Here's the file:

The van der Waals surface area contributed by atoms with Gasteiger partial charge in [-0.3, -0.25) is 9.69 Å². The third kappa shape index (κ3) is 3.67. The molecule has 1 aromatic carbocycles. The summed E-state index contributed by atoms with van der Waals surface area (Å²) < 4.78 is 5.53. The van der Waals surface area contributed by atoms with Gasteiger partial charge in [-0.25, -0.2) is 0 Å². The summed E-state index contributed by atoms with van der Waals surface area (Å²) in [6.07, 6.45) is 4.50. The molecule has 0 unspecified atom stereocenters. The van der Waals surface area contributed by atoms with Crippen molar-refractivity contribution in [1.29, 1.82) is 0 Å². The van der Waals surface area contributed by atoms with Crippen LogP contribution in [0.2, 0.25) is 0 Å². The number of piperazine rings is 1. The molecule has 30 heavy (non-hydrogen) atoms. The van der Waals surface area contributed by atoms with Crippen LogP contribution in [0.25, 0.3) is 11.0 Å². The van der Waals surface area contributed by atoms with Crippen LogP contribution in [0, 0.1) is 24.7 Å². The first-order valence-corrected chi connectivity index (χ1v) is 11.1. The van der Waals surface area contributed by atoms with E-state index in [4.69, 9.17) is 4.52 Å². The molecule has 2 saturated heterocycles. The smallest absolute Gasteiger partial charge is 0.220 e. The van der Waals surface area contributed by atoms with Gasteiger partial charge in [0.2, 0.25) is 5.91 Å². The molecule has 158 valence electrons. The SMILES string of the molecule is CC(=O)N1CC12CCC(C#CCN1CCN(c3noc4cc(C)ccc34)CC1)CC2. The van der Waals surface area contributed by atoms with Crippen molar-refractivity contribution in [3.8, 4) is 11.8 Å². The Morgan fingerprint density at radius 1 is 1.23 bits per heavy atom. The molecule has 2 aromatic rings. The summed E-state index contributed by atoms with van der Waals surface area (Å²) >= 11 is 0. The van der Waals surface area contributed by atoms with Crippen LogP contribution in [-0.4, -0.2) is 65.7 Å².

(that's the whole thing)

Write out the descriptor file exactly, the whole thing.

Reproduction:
The van der Waals surface area contributed by atoms with Gasteiger partial charge in [-0.3, -0.25) is 9.69 Å². The third kappa shape index (κ3) is 3.67. The molecule has 1 aromatic carbocycles. The summed E-state index contributed by atoms with van der Waals surface area (Å²) < 4.78 is 5.53. The van der Waals surface area contributed by atoms with Gasteiger partial charge in [-0.25, -0.2) is 0 Å². The summed E-state index contributed by atoms with van der Waals surface area (Å²) in [6.07, 6.45) is 4.50. The molecule has 0 unspecified atom stereocenters. The van der Waals surface area contributed by atoms with Crippen molar-refractivity contribution in [1.29, 1.82) is 0 Å². The van der Waals surface area contributed by atoms with Crippen LogP contribution in [0.2, 0.25) is 0 Å². The number of piperazine rings is 1. The molecule has 30 heavy (non-hydrogen) atoms. The van der Waals surface area contributed by atoms with Crippen LogP contribution in [0.25, 0.3) is 11.0 Å². The van der Waals surface area contributed by atoms with Crippen LogP contribution in [0, 0.1) is 24.7 Å². The first-order valence-corrected chi connectivity index (χ1v) is 11.1. The van der Waals surface area contributed by atoms with E-state index in [4.69, 9.17) is 4.52 Å². The molecule has 2 saturated heterocycles. The smallest absolute Gasteiger partial charge is 0.220 e. The van der Waals surface area contributed by atoms with Gasteiger partial charge in [0.2, 0.25) is 5.91 Å². The molecule has 158 valence electrons. The SMILES string of the molecule is CC(=O)N1CC12CCC(C#CCN1CCN(c3noc4cc(C)ccc34)CC1)CC2. The van der Waals surface area contributed by atoms with Crippen molar-refractivity contribution in [3.8, 4) is 11.8 Å². The Morgan fingerprint density at radius 1 is 1.23 bits per heavy atom. The molecule has 2 aromatic rings. The summed E-state index contributed by atoms with van der Waals surface area (Å²) >= 11 is 0. The van der Waals surface area contributed by atoms with Crippen LogP contribution in [-0.4, -0.2) is 65.7 Å².